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Grandma always told you that "roughage" was good for you, and now research is proving that fiber in foods is important to health. Fiber is the part of fruits, vegetables, and grains that is neither digested nor absorbed. Why should fiber matter to good nutrition, since it doesn't provide any calories or nutrients? Fiber helps keep your intestines working comfortably and helps prevent many diseases. Here is why fiber is so fantastic:
Fiber comes in two forms, soluble and insoluble. Each acts differently in the intestines and benefits the body in different ways. Soluble fiber acts like a sponge; insoluble fiber acts like a broom.
Soluble fiber. Found in dried beans and peas, oat bran, rice bran, barley, and fruit pectin (the substance used to thicken jams and jellies). Soluble fiber absorbs water in the intestines, mixes the food into a gel, and thereby slows the rate of glucose digestion and consequent absorption in the bloodstream.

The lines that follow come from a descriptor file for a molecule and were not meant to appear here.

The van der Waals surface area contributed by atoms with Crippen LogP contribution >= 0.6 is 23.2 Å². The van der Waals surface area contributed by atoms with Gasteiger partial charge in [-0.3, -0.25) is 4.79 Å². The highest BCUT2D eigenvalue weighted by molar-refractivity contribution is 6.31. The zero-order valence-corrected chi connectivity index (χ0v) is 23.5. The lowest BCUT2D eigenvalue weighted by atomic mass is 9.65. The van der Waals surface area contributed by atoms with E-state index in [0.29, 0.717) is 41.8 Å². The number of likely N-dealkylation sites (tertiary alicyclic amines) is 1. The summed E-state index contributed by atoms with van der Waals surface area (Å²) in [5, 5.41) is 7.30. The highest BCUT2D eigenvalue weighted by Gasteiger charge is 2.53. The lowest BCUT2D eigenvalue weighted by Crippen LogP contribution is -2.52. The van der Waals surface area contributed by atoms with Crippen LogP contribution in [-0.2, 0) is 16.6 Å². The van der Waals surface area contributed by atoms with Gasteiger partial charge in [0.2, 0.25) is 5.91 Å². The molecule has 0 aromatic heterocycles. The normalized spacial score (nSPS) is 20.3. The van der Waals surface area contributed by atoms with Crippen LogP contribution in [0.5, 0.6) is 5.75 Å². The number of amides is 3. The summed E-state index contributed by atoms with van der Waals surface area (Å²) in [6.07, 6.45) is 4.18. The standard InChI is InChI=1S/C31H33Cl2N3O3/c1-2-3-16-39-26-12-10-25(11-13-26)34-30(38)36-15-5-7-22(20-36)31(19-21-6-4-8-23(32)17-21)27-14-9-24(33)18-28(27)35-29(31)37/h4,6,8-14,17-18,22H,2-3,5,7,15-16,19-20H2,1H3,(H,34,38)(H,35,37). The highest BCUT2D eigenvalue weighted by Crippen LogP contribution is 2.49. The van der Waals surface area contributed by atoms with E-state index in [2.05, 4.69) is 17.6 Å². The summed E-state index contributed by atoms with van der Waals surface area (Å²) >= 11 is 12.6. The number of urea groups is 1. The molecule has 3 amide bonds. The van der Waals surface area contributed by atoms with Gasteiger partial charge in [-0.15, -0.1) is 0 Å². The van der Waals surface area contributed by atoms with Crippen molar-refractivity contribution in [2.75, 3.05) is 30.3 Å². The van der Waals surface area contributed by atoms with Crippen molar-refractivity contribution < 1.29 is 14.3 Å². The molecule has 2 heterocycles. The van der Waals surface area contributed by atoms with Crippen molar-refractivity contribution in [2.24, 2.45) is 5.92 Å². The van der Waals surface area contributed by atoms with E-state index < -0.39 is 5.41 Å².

Insoluble fiber. This is the stringy stuff that holds plants together. It's called "insoluble" because it doesn't dissolve in water. It can be found mainly in plant leaves, peels, skins, and the coverings of whole grains (e.g., wheat bran). Like a disposable diaper, insoluble fiber can absorb many times its own weight in water. This water adds bulk and softness to the stools and keeps them moving along more comfortably. Think of eating fiber like brushing your teeth - it cleans out your intestines daily.